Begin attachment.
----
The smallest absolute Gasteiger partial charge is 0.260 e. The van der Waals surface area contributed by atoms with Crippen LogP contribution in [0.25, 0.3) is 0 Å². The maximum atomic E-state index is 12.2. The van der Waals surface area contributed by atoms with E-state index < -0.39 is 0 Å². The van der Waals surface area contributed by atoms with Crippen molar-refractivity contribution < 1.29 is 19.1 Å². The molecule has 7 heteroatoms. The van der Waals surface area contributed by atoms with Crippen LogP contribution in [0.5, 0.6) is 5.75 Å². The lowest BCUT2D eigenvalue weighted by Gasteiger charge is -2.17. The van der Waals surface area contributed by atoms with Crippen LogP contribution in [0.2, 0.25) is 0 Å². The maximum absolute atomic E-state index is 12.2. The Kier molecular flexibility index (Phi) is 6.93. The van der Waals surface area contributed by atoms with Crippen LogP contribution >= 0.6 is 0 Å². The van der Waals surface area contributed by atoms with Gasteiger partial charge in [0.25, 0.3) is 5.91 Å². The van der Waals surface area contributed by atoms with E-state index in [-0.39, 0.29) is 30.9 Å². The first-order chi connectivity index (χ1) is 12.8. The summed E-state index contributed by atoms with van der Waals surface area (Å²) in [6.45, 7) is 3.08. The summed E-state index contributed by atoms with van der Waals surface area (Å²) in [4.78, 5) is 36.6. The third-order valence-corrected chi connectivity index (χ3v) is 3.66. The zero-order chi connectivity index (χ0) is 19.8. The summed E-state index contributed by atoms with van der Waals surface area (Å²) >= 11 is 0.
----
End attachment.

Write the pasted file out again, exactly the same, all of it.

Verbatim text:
The smallest absolute Gasteiger partial charge is 0.260 e. The van der Waals surface area contributed by atoms with Crippen LogP contribution in [0.25, 0.3) is 0 Å². The maximum atomic E-state index is 12.2. The van der Waals surface area contributed by atoms with E-state index < -0.39 is 0 Å². The van der Waals surface area contributed by atoms with Crippen molar-refractivity contribution < 1.29 is 19.1 Å². The molecule has 7 heteroatoms. The van der Waals surface area contributed by atoms with Crippen LogP contribution in [0.5, 0.6) is 5.75 Å². The lowest BCUT2D eigenvalue weighted by Gasteiger charge is -2.17. The van der Waals surface area contributed by atoms with Crippen LogP contribution in [0.2, 0.25) is 0 Å². The maximum absolute atomic E-state index is 12.2. The Kier molecular flexibility index (Phi) is 6.93. The van der Waals surface area contributed by atoms with Crippen LogP contribution >= 0.6 is 0 Å². The van der Waals surface area contributed by atoms with Gasteiger partial charge in [0.25, 0.3) is 5.91 Å². The van der Waals surface area contributed by atoms with E-state index in [-0.39, 0.29) is 30.9 Å². The first-order chi connectivity index (χ1) is 12.8. The summed E-state index contributed by atoms with van der Waals surface area (Å²) in [6.45, 7) is 3.08. The summed E-state index contributed by atoms with van der Waals surface area (Å²) in [4.78, 5) is 36.6. The third-order valence-corrected chi connectivity index (χ3v) is 3.66. The zero-order chi connectivity index (χ0) is 19.8. The summed E-state index contributed by atoms with van der Waals surface area (Å²) >= 11 is 0.